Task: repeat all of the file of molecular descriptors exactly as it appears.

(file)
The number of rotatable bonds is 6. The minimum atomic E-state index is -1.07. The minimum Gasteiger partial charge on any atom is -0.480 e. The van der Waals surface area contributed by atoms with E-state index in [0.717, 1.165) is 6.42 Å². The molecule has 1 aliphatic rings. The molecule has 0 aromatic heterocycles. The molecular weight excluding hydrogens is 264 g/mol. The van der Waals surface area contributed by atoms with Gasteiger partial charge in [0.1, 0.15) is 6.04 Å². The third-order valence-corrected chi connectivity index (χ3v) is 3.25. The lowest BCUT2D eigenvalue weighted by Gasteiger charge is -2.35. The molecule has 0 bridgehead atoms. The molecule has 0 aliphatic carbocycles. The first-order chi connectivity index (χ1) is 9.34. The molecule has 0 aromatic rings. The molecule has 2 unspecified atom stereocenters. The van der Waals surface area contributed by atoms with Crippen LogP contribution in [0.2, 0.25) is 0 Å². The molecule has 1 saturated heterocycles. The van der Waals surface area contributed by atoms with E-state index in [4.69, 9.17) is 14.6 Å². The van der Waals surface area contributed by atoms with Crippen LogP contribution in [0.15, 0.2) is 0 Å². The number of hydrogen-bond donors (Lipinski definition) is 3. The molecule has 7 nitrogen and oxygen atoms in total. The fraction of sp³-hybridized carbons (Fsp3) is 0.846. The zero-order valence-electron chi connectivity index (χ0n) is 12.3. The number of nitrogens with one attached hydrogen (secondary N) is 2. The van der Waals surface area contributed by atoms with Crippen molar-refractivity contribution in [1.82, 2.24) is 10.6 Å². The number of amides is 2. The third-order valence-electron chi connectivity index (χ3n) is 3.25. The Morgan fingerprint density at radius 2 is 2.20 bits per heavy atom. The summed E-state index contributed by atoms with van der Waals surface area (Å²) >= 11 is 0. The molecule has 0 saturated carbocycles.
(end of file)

The number of rotatable bonds is 6. The minimum atomic E-state index is -1.07. The minimum Gasteiger partial charge on any atom is -0.480 e. The van der Waals surface area contributed by atoms with E-state index in [0.717, 1.165) is 6.42 Å². The molecule has 1 aliphatic rings. The molecule has 0 aromatic heterocycles. The molecular weight excluding hydrogens is 264 g/mol. The van der Waals surface area contributed by atoms with Gasteiger partial charge in [0.1, 0.15) is 6.04 Å². The third-order valence-corrected chi connectivity index (χ3v) is 3.25. The lowest BCUT2D eigenvalue weighted by Gasteiger charge is -2.35. The molecule has 0 bridgehead atoms. The molecule has 0 aliphatic carbocycles. The first-order chi connectivity index (χ1) is 9.34. The molecule has 0 aromatic rings. The molecule has 2 unspecified atom stereocenters. The van der Waals surface area contributed by atoms with Crippen LogP contribution in [0.2, 0.25) is 0 Å². The molecule has 1 saturated heterocycles. The van der Waals surface area contributed by atoms with E-state index in [4.69, 9.17) is 14.6 Å². The van der Waals surface area contributed by atoms with Crippen LogP contribution in [0.15, 0.2) is 0 Å². The number of hydrogen-bond donors (Lipinski definition) is 3. The molecule has 7 nitrogen and oxygen atoms in total. The fraction of sp³-hybridized carbons (Fsp3) is 0.846. The zero-order valence-electron chi connectivity index (χ0n) is 12.3. The number of nitrogens with one attached hydrogen (secondary N) is 2. The van der Waals surface area contributed by atoms with Crippen molar-refractivity contribution in [1.82, 2.24) is 10.6 Å². The number of amides is 2. The third-order valence-electron chi connectivity index (χ3n) is 3.25. The Morgan fingerprint density at radius 2 is 2.20 bits per heavy atom. The summed E-state index contributed by atoms with van der Waals surface area (Å²) >= 11 is 0. The molecule has 0 saturated carbocycles.